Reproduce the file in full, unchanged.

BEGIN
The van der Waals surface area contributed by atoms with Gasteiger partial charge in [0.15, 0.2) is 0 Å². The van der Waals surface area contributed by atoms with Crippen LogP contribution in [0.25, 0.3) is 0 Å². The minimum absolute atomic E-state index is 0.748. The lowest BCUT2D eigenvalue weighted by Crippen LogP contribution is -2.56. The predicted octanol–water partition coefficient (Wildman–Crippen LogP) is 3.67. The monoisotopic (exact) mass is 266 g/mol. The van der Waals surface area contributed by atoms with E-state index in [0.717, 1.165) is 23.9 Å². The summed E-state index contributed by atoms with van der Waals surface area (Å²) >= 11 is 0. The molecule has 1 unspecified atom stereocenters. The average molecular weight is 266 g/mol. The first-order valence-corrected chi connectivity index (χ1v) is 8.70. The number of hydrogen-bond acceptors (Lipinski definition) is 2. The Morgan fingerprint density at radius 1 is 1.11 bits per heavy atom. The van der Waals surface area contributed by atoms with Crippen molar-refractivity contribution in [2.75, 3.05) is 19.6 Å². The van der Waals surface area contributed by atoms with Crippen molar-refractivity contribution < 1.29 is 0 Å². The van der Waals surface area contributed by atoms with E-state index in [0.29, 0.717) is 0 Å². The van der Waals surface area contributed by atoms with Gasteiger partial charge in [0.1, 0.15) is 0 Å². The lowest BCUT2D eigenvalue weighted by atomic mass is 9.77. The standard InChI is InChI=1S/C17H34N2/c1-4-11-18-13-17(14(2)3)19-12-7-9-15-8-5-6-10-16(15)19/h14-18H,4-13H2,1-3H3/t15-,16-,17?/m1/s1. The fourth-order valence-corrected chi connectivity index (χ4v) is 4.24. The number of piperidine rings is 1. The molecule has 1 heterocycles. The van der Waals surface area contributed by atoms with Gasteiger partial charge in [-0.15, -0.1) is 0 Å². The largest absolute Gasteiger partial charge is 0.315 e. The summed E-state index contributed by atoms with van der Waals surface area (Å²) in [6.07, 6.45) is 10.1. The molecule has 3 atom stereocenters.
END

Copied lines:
The van der Waals surface area contributed by atoms with Gasteiger partial charge in [0.15, 0.2) is 0 Å². The van der Waals surface area contributed by atoms with Crippen LogP contribution in [0.25, 0.3) is 0 Å². The minimum absolute atomic E-state index is 0.748. The lowest BCUT2D eigenvalue weighted by Crippen LogP contribution is -2.56. The predicted octanol–water partition coefficient (Wildman–Crippen LogP) is 3.67. The monoisotopic (exact) mass is 266 g/mol. The van der Waals surface area contributed by atoms with E-state index in [0.717, 1.165) is 23.9 Å². The summed E-state index contributed by atoms with van der Waals surface area (Å²) >= 11 is 0. The molecule has 1 unspecified atom stereocenters. The average molecular weight is 266 g/mol. The first-order valence-corrected chi connectivity index (χ1v) is 8.70. The number of hydrogen-bond acceptors (Lipinski definition) is 2. The Morgan fingerprint density at radius 1 is 1.11 bits per heavy atom. The van der Waals surface area contributed by atoms with Crippen molar-refractivity contribution in [2.75, 3.05) is 19.6 Å². The van der Waals surface area contributed by atoms with Crippen molar-refractivity contribution < 1.29 is 0 Å². The van der Waals surface area contributed by atoms with E-state index in [0.29, 0.717) is 0 Å². The van der Waals surface area contributed by atoms with Gasteiger partial charge in [0.1, 0.15) is 0 Å². The lowest BCUT2D eigenvalue weighted by atomic mass is 9.77. The standard InChI is InChI=1S/C17H34N2/c1-4-11-18-13-17(14(2)3)19-12-7-9-15-8-5-6-10-16(15)19/h14-18H,4-13H2,1-3H3/t15-,16-,17?/m1/s1. The fourth-order valence-corrected chi connectivity index (χ4v) is 4.24. The number of piperidine rings is 1. The molecule has 1 heterocycles. The van der Waals surface area contributed by atoms with Gasteiger partial charge in [-0.15, -0.1) is 0 Å². The largest absolute Gasteiger partial charge is 0.315 e. The summed E-state index contributed by atoms with van der Waals surface area (Å²) in [6.07, 6.45) is 10.1. The molecule has 3 atom stereocenters.